WHEN LOSING KEYS MAKES YOU SWEAT

“A person is diagnosed with Alzheimer’s every 65 seconds now,” Yael Wyte said to me the other morning over coffee. She’s a geriatric social worker who, among many responsibilities, runs support groups for the Alzheimer’s Association of Los Angeles so she should know.

“No, I didn’t know that.” I responded, stuffing a muffin in my mouth to quell my surging and constant fear that I am next up.

As the daughter of a woman with late stage Alzheimer’s it’s tough not to panic every time you can’t find your keys. Which, to be clear, is every time I need my keys. So much so that my husband bought me a thing called a “tile” that goes on your keychain and then has an app so it can bleep when you need to find them. Actually, he bought the device for his 88-year-old father but it came two to a pack so he figured he’d help his wife out.

I wish it was just keys but it’s not. It can be my wallet, a bill I put in a “very special place” so I make sure I pay it, my phone (natch), my glasses. Probably the only thing I have not forgotten where I put at this point is my son. The younger one. The older one is on his own now.

It always starts out funny, ha ha, “Mom doesn’t know where X is,” it quickly turns in to a little five-minute family scavenger hunt, then someone finds it and we all laugh. “Oh Mom!”
Cue sitcom riff.

But probably 1 out of 10 of these now, okay 8, the search goes on a little longer. My heart will starts racing a bit and my thoughts get in to a loop, “This is crazy, I know I have it. Do I have it? Did I leave it somewhere? Oh my G-d it was stolen, I was careless and it was stolen. I wasn’t thinking! Or maybe I was thinking but I can’t think anymore because I have those amyloid plaque things growing in my brain now…” It’s in these extra minutes of searching that the façade of me having it all together, of my contention that, “No, I don’t actually live in fear of getting the disease,” that I tell people, crumbles like the topping of a homemade coffee cake.

Not that I eat that anymore. Since my mother’s diagnosis, I have completely cleaned up my act. I don’t drink alcohol, watch my sugar intake – which sometimes can mean I literally watch myself eat sugar -but I am highly aware of it and feel guilty, which I’m sure is very cleansing. I cycle and/or dance 6 days a week, I meditate, I do everything to keep Alzheimer’s at bay. Now, unfortunately in the same study that confirmed my friend Yael’s statistic, the fine print says that there is not enough conclusive evidence that any of what I just listed does anything to affect whether we get Alzheimer’s. I mean, it can’t hurt. And Dale Bredesen, an expert on neurodegenerative diseases from UCLA wrote a book called The End of Alzheimer’s that supports all of the above, and a detailed laundry list of other changes to your diet. The discouraging facts for me are that I am a woman, which means I am nearly twice as likely to have my brain clog, and my mother has the disease, which make me genetically vulnerable too.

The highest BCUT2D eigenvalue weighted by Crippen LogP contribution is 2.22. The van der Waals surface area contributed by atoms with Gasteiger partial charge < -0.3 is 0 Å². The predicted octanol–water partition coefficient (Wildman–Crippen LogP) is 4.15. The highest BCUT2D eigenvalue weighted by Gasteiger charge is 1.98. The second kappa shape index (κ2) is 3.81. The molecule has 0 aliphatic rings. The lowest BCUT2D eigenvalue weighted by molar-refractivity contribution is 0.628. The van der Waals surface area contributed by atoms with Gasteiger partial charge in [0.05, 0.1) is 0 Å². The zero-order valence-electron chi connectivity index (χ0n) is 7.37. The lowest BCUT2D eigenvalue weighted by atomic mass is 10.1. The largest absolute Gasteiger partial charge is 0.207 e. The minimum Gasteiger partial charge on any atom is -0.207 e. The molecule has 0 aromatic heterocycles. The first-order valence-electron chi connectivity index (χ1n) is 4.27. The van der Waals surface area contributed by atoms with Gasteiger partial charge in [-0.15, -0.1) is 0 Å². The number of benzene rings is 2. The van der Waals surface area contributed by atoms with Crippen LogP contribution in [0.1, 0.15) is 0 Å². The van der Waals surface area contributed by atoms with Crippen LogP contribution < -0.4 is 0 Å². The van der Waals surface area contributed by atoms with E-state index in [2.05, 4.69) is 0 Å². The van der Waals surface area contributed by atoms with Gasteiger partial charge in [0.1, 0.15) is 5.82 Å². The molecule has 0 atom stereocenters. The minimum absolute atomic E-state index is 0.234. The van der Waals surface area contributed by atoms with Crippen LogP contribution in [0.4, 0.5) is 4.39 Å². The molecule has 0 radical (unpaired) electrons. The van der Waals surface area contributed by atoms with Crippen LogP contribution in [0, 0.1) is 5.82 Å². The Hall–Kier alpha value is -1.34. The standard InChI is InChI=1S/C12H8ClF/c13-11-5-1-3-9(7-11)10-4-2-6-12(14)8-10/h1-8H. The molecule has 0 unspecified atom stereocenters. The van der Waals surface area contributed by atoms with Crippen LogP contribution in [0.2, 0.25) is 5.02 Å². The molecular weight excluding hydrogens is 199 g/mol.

What is a slightly paranoid but probably with good reason middle-aged gal like myself to do? The only thing I know to do! Keep going and, not to beat a giggly horse, laugh whenever possible. Side note: my PC son just told me we have to stop using aphorisms that reference cruelty to animals. Allow me to amend in deference to the generation that will be caring for us, not to tickle a giggly horse, keep laughing. Sure, I have my little breakdowns when it gets really scary, like the day before I was leaving on a trip and could NOT FIND MY WALLET FOR AN HOUR. I actually didn’t start crying until I found it. Not the first time I’ve responded this way. I have figured out why, it’s the relief. The see-I-found-it, so-maybe-I’m-not-losing-my-mind! Maybe I’ll be okay. Maybe I won’t need someone to feed me and change my diaper in the next 30 years.
Or 20.
Or less.
Who wouldn’t let a few tears of joy out over this possibility?